Many nonprofit managers regard budgeting as a necessary evil that must be done to satisfy the board of directors and funders.
In addition to the chore of gathering the financial data, there is often an uneasy feeling triggered by forecasting the unknown. What happens if you don’t achieve the needed revenue figures?
Instead, try to consider budgeting as an informative process that will help you reach goals, solve problems before they occur, and make important decisions.
Learn from the past
Before gazing into the future, gather the last three years of profit and loss statements, ideally with budget comparisons. The goal is to discover trends, patterns and problem areas in both revenue and expense items.
Examine each line item. Has it gone up or down over the three years? Some expense categories will likely show a steady increase as prices rise. Those expenses can be easily budgeted with a percentage uptick.
What you’re looking for are the trends and anomalies. Are revenues from a certain event declining steadily? Perhaps it’s time to either revamp or stop holding it.
Do payrolls end up higher than budgeted because you’re overly optimistic about workloads and staff capacity? Note that.
This review will reveal both circumstances affecting your organization and blind spot areas in your budget process.
Set your course
Your organization can really benefit from tying the budget process to your strategic and action plans.
Many just look at the budget as a whole – a big pot that will somehow cover every department or project, regardless of performance. Ideally, staff should meet before the new fiscal year begins and talk about each program and the goals. It’s important for each staff member to understand the revenues and costs associated with their areas of responsibility.
Example: a children’s meal program that costs $250 per year per child. The cost was determined by the accountant and should be reviewed periodically to ensure accuracy.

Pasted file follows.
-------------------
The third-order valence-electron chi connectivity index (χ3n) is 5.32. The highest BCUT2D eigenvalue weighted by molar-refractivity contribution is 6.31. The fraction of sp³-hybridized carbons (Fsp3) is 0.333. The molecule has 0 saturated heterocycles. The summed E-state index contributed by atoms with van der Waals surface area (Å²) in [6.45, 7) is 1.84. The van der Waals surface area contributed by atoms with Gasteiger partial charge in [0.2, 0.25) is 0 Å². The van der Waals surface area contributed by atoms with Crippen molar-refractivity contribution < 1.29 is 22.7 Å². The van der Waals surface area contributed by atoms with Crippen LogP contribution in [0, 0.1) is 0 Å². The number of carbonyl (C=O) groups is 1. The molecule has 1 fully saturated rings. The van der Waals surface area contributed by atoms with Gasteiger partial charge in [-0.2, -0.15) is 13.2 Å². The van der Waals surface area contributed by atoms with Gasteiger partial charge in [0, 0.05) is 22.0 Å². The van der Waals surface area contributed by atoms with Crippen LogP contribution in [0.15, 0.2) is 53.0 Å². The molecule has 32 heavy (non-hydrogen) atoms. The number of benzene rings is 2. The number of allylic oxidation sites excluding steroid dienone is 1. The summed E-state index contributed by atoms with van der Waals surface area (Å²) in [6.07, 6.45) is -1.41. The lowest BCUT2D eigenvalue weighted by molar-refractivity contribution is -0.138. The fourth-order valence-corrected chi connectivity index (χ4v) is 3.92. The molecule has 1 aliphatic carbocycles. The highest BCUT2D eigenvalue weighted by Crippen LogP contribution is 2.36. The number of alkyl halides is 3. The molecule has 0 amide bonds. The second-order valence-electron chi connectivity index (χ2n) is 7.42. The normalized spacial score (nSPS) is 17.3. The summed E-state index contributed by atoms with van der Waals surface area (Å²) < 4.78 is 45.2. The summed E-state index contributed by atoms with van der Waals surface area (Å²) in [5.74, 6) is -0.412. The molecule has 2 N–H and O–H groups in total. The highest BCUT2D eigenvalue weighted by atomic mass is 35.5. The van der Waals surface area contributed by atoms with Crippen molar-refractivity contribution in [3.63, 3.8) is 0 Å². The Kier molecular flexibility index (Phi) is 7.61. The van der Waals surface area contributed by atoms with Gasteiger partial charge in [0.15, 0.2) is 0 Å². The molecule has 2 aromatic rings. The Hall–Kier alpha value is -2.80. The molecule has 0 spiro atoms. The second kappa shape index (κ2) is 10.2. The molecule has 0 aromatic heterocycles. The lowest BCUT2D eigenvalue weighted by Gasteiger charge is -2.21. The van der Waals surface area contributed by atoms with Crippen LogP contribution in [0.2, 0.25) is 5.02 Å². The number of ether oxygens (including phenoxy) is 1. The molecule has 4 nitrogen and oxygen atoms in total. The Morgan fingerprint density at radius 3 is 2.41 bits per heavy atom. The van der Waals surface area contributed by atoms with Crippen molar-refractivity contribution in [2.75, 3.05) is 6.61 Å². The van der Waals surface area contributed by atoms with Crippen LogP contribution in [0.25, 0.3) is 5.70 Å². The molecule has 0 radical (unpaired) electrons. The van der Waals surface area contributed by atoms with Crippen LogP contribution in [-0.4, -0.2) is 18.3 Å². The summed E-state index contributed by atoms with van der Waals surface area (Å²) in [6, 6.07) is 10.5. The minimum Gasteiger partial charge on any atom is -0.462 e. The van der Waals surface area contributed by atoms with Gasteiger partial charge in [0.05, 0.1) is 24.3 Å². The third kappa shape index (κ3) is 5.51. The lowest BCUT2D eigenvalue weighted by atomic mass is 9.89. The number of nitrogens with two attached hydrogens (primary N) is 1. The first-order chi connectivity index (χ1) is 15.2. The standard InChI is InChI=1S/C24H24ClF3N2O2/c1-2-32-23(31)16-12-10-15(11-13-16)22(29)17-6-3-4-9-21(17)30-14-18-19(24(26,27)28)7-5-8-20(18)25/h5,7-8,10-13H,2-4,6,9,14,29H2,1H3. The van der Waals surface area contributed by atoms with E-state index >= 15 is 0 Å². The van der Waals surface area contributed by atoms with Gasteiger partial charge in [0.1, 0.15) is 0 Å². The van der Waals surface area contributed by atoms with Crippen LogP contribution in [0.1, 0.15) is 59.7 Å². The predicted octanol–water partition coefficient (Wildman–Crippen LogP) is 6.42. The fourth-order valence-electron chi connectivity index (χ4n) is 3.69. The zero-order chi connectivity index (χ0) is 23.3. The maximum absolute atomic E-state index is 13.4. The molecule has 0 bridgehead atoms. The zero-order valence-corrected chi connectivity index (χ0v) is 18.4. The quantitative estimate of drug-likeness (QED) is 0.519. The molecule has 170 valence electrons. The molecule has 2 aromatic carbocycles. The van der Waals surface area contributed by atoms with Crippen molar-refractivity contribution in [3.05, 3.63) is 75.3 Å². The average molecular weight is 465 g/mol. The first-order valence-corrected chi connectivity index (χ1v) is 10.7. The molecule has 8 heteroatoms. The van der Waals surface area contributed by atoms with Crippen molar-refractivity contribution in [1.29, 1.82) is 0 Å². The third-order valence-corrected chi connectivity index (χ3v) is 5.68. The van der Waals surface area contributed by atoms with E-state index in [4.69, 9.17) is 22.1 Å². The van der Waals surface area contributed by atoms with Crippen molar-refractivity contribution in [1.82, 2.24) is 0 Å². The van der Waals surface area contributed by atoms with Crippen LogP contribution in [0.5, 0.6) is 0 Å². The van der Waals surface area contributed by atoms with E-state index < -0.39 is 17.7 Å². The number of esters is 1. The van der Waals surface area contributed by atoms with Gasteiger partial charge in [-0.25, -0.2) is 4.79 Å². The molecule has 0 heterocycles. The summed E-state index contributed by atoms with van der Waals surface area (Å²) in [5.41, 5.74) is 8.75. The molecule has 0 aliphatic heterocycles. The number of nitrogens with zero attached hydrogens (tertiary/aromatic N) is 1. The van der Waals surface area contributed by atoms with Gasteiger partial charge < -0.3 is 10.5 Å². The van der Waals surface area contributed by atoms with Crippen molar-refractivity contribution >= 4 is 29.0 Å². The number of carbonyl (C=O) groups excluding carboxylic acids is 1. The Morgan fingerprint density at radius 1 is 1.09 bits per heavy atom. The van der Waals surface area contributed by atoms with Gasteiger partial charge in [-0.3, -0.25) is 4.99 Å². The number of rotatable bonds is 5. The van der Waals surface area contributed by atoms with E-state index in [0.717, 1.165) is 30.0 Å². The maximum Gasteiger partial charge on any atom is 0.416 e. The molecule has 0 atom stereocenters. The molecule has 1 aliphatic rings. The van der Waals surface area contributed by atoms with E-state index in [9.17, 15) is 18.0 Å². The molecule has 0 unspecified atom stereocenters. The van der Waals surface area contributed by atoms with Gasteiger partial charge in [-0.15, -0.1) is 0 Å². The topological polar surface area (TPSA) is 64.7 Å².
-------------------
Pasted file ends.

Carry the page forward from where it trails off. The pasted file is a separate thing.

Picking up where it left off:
While discussing goals for the meal program, perhaps 100 more needy children have been identified, costing the organization $25,000. The manager may say that no additional staff will be required, however enthusiastic growth without consideration of staff workload is a common pitfall.
Next should come an examination of the revenue sources for the program to determine shortfall or excess. If additional funds are needed, staff should be engaged in ideas on how to make that happen, as well as the likelihood of reaching the goal.
The end result of the planning session should be concrete performance goals and an understanding of the associated costs and revenue needs for each program, project and department.
Staff members who actively participate in setting and managing the budgets under their control do a better job of controlling expenses. In fact, their input and commitment to reducing the cost of overhead expenses can also help the organization run leaner and more efficiently.
NOTE: Don’t be a paperclip manager. These are managers who are uncomfortable with a hard look at the big items so tell their staff to watch consumption of office supplies in response to financial challenges. Unless you run a printing press, paper and ink costs won’t sink a healthy ship or save a sinking one.
Fine tune your expenses
The budgeting process is an ideal time to review your ongoing costs such as insurance, utility use and other regular vendors.
Over time, pricing increases can sneak up on you. This is also an opportunity to review business-as-usual habits – like buying boxes of business cards for employees who rarely meet the public. Marketing materials are expensive. Take a hard look at what is most effective and decide whether to print another 5,000 brochures. We live in a digital age when that might no longer be necessary.
In tandem with whittling away discretionary expenses, be sure to budget for a capital reserve fund and emergency fund. What happens if the furnace dies in the middle of winter? It’s no fun scrambling when you have to.
Create your budget
Now that you’ve set your goals, gathered data and gotten new quotes, you’re ready to prepare the budget. Start with expenses and revenues. Through the goal-setting process, you identified revenue dollars needed to cover programmatic goals. Now you need to decide where those gap monies will come from.
Will you hold another appeal, create an event, or seek grant funding? It’s a rare nonprofit that has all revenue sources nailed down before the fiscal year starts. Knowing how, when, and where you will raise funding is a great start.
Once the budget is approved, keep a close eye on expenditures and cash flow every month so you can make course corrections. Stage growth by matching revenues and associated expenses to help you maintain your organization’s financial health.
Need assistance with the preparation of your nonprofit’s budget? Davis and Hodgdon Associates CPAs has been assisting nonprofits, individuals and businesses with tax and accounting services in the Burlington Vermont Metro area for more than 20 years. If you have any questions or concerns please feel free to call 802.878.1963 or email [email protected].